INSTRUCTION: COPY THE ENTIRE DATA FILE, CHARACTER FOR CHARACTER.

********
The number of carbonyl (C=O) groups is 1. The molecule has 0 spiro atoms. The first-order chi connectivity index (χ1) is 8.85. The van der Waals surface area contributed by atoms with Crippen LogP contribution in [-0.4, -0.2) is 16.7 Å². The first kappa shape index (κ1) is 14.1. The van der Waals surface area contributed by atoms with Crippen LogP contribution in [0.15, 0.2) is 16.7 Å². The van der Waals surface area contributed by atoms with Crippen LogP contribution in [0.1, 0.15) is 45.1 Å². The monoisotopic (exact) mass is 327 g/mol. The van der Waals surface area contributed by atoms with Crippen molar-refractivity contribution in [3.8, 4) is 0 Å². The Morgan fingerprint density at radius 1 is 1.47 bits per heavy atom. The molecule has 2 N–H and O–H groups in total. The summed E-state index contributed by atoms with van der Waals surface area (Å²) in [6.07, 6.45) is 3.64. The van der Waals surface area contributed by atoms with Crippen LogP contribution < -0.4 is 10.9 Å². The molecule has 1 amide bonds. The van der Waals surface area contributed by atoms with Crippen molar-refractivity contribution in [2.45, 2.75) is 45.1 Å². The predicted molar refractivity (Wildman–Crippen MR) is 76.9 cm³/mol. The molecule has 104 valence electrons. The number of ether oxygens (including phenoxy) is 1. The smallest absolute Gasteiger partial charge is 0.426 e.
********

The number of carbonyl (C=O) groups is 1. The molecule has 0 spiro atoms. The first-order chi connectivity index (χ1) is 8.85. The van der Waals surface area contributed by atoms with Crippen LogP contribution in [-0.4, -0.2) is 16.7 Å². The first kappa shape index (κ1) is 14.1. The van der Waals surface area contributed by atoms with Crippen LogP contribution in [0.15, 0.2) is 16.7 Å². The van der Waals surface area contributed by atoms with Crippen LogP contribution in [0.1, 0.15) is 45.1 Å². The monoisotopic (exact) mass is 327 g/mol. The van der Waals surface area contributed by atoms with Crippen molar-refractivity contribution in [3.8, 4) is 0 Å². The Morgan fingerprint density at radius 1 is 1.47 bits per heavy atom. The molecule has 2 N–H and O–H groups in total. The summed E-state index contributed by atoms with van der Waals surface area (Å²) in [6.07, 6.45) is 3.64. The van der Waals surface area contributed by atoms with Crippen LogP contribution < -0.4 is 10.9 Å². The molecule has 1 amide bonds. The van der Waals surface area contributed by atoms with Crippen molar-refractivity contribution in [2.45, 2.75) is 45.1 Å². The predicted molar refractivity (Wildman–Crippen MR) is 76.9 cm³/mol. The molecule has 104 valence electrons. The number of ether oxygens (including phenoxy) is 1. The smallest absolute Gasteiger partial charge is 0.426 e.